This is just fucked up.

"Modern society is making people depressed for a variety of social and psychological reasons, so what's the solution?"

"......"

"I know, let's literally use implants to brainwash people into being happy"

Ted Kacyzinski was a prophet.

On another note; I guarantee that transhumanist tech will be used by some people to turn themselves into IRL furries. 100% guarantee they will at least try. They already spend retarded amounts of money on porn and fursuits, most are impervious to shame, and many openly say they want to be animals or part animal. And the whole point of the transhumanist research field is to modify the human body. This will eventually happen, it's not a matter of if, but when.

I shudder to imagine the abominations that will result.
 

Car Won't Crank

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I'm surprised you didn't mention the cortical sleeves found in Altered Carbon. In that story, the rich literally live on cloud 9 as gods, replacing their brain into a new body to live forever. I'm sure there's a Futurama episode tangentially about this too.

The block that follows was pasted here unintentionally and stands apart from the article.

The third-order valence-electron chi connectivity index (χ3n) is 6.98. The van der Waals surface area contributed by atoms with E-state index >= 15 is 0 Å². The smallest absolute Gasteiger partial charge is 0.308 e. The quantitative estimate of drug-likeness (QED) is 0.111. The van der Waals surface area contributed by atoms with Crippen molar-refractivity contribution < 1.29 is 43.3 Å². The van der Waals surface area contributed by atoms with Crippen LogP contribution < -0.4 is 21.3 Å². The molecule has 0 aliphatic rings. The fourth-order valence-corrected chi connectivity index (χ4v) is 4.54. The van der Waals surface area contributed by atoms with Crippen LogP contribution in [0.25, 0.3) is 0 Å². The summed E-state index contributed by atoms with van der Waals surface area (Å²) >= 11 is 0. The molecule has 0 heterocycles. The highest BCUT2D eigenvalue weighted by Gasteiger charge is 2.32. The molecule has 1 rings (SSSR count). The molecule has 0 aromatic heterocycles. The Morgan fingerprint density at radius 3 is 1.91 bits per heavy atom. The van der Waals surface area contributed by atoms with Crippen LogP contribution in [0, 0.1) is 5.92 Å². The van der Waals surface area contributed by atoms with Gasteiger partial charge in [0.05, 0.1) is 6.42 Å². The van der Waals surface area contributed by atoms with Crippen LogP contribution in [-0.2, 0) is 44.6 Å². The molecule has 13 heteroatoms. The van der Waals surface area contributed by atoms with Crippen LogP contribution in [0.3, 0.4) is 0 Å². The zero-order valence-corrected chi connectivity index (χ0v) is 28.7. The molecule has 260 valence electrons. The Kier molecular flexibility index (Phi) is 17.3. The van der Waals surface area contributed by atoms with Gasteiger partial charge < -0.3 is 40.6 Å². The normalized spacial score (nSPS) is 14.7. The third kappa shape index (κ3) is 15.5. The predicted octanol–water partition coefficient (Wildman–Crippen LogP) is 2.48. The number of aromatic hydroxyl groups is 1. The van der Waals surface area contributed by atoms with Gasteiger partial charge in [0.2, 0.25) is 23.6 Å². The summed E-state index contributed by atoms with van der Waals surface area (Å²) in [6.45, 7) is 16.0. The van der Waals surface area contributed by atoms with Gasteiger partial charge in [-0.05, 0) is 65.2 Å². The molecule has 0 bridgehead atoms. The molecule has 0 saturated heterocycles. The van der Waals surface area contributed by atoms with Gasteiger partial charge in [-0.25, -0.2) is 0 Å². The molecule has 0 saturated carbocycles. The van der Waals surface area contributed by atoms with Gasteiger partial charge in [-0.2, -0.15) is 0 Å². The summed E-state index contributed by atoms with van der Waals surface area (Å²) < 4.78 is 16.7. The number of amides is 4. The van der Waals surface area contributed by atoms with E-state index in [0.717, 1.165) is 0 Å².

Save the Loli

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The biggest issue with transhumanism I can see is that it's technology that will inevitably be abused by the elite for their own benefit. Arguably it already is to a degree, I mean just look at the primitive AI we have now which they use for things like trading on the stock market and cryptocurrency. The 21st century internet is arguably a proto-transhuman tech as well, and they turned the internet into a tool of social control.